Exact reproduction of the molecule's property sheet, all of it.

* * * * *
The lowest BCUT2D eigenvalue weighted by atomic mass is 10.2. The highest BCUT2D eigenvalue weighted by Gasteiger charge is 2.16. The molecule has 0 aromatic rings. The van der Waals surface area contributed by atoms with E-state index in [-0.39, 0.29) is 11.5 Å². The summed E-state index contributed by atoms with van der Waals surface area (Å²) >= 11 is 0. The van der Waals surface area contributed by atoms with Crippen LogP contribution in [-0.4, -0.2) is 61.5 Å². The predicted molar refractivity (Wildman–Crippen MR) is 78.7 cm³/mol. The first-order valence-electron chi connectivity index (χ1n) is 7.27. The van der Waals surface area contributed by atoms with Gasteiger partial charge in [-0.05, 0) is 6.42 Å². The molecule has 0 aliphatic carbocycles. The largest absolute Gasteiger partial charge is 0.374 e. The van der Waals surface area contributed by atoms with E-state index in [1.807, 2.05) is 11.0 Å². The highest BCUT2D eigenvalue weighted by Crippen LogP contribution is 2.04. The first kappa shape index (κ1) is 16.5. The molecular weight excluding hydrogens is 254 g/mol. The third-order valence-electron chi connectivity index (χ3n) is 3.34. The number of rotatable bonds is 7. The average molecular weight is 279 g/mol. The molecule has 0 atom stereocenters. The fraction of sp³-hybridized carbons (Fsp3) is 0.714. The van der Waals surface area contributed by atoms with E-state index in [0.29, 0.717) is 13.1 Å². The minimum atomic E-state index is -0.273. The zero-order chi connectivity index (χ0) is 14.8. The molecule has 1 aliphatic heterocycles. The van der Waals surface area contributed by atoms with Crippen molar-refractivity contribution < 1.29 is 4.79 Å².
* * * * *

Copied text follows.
The lowest BCUT2D eigenvalue weighted by atomic mass is 10.2. The highest BCUT2D eigenvalue weighted by Gasteiger charge is 2.16. The molecule has 0 aromatic rings. The van der Waals surface area contributed by atoms with E-state index in [-0.39, 0.29) is 11.5 Å². The summed E-state index contributed by atoms with van der Waals surface area (Å²) >= 11 is 0. The van der Waals surface area contributed by atoms with Crippen LogP contribution in [-0.4, -0.2) is 61.5 Å². The predicted molar refractivity (Wildman–Crippen MR) is 78.7 cm³/mol. The first-order valence-electron chi connectivity index (χ1n) is 7.27. The van der Waals surface area contributed by atoms with Gasteiger partial charge in [-0.05, 0) is 6.42 Å². The molecule has 0 aliphatic carbocycles. The largest absolute Gasteiger partial charge is 0.374 e. The van der Waals surface area contributed by atoms with E-state index in [1.807, 2.05) is 11.0 Å². The highest BCUT2D eigenvalue weighted by Crippen LogP contribution is 2.04. The first kappa shape index (κ1) is 16.5. The molecular weight excluding hydrogens is 254 g/mol. The third-order valence-electron chi connectivity index (χ3n) is 3.34. The number of rotatable bonds is 7. The average molecular weight is 279 g/mol. The molecule has 0 atom stereocenters. The fraction of sp³-hybridized carbons (Fsp3) is 0.714. The van der Waals surface area contributed by atoms with E-state index in [0.29, 0.717) is 13.1 Å². The minimum atomic E-state index is -0.273. The zero-order chi connectivity index (χ0) is 14.8. The molecule has 1 aliphatic heterocycles. The van der Waals surface area contributed by atoms with Crippen molar-refractivity contribution < 1.29 is 4.79 Å².